Can you wear contact lenses?

I also wear contacts. The peripheral vision I get is important. It did take a while to learn to ignore the specular highlights at night. My prescription is set for distance, as I spend so much time outdoors. Thus, I can wear nice sunglasses and even swim goggles (if I’m going to be rolling, etc.). I buy cheap readers, which if broken or lost…who cares?

Last year, I bought the H2O glasses that are suppose to float if dropped in a lake through an optometrist and got progressives.

I like the always dark lenses. Next time I might go with distance vision only and raise my glasses when I need to read, which I can do without glasses. You need to make sure the frames fit well by looking down. I didn’t realize the frames couldn’t be tightened like regular glasses. Sometimes I feel like they are going to slide off, though it hasn’t happened yet.

Have not verified that they truly float.

I’ve worked for many years as a self-employed restaurant service technician where a pair of glasses sliding of would be catastrophic (glasses in the fryer). I’ve always used wrap around (curly) temples. They’ve always been sufficient for teaching wet exits.

I get my prescription glasses from Costco. Just got 2 pair with a new script. Fit great and were much cheaper than those at the ophthalmologist’s office.

I have a couple of pairs of Rudy Project Rydon frames and multiple sets of prescription lenses from SportRx. Progressive and transition, dark, yellow for grey days. The Rydon frames give a lot of coverage and keep the wind out of my eyes. I wear them all the time, even though my wife isn’t a fan. Pro tip - the Rydon golf lenses fit in the the Rydon frames and aren’t quite as wide. They’re perfect for driving and every day use, the full lenses give another half inch of coverage on each side.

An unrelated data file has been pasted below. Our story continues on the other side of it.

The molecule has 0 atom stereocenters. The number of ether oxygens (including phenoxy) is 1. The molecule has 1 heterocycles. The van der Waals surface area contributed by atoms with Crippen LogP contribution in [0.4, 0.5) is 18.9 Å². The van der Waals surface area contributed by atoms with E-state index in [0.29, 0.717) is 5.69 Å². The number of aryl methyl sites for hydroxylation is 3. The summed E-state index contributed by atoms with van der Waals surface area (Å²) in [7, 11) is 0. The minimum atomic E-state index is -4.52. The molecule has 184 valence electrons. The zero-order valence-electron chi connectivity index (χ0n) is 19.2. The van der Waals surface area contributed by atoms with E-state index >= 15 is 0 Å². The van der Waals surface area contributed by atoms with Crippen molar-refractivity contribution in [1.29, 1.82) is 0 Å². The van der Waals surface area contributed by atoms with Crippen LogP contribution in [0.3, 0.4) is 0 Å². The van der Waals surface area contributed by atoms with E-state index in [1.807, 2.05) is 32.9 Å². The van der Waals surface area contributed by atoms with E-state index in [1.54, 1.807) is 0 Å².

Oh, and the lenses are easy to swap out. But frames are pretty inexpensive on ebay. :slight_smile:

My Rydons are a bit stretched out after 8 years or so, slip off my face. Last year I tried to eak out another season and splurged for the photo- reactive lenses. Colossal waste of money because they don’t darken at all. Bloody expensive with the transitional Rx and refund wasn’t an option.

The Rudy Project lenses are just okay. The SportRx lenses are fabulous…the transitional lenses even darken in the car. I have a separate pair of dark glasses for kayaking as I want the most coverage possible for water reflection, etc.

Oh, and the bifocal Rudy Project lenses are a joke. Poor design…they provide a small box for reading, just not worth it. The SportRx lenses provide a proper progressive reading option.

I’m glad your lenses from SportRX darken. Mine do not. They go from clear, to imperceptibly very slightly grey. Virtually useless in bright sunlight. I bought them in the fall and by the time I figured out that they were not darkening, returning them wasn’t an option. Live and learn.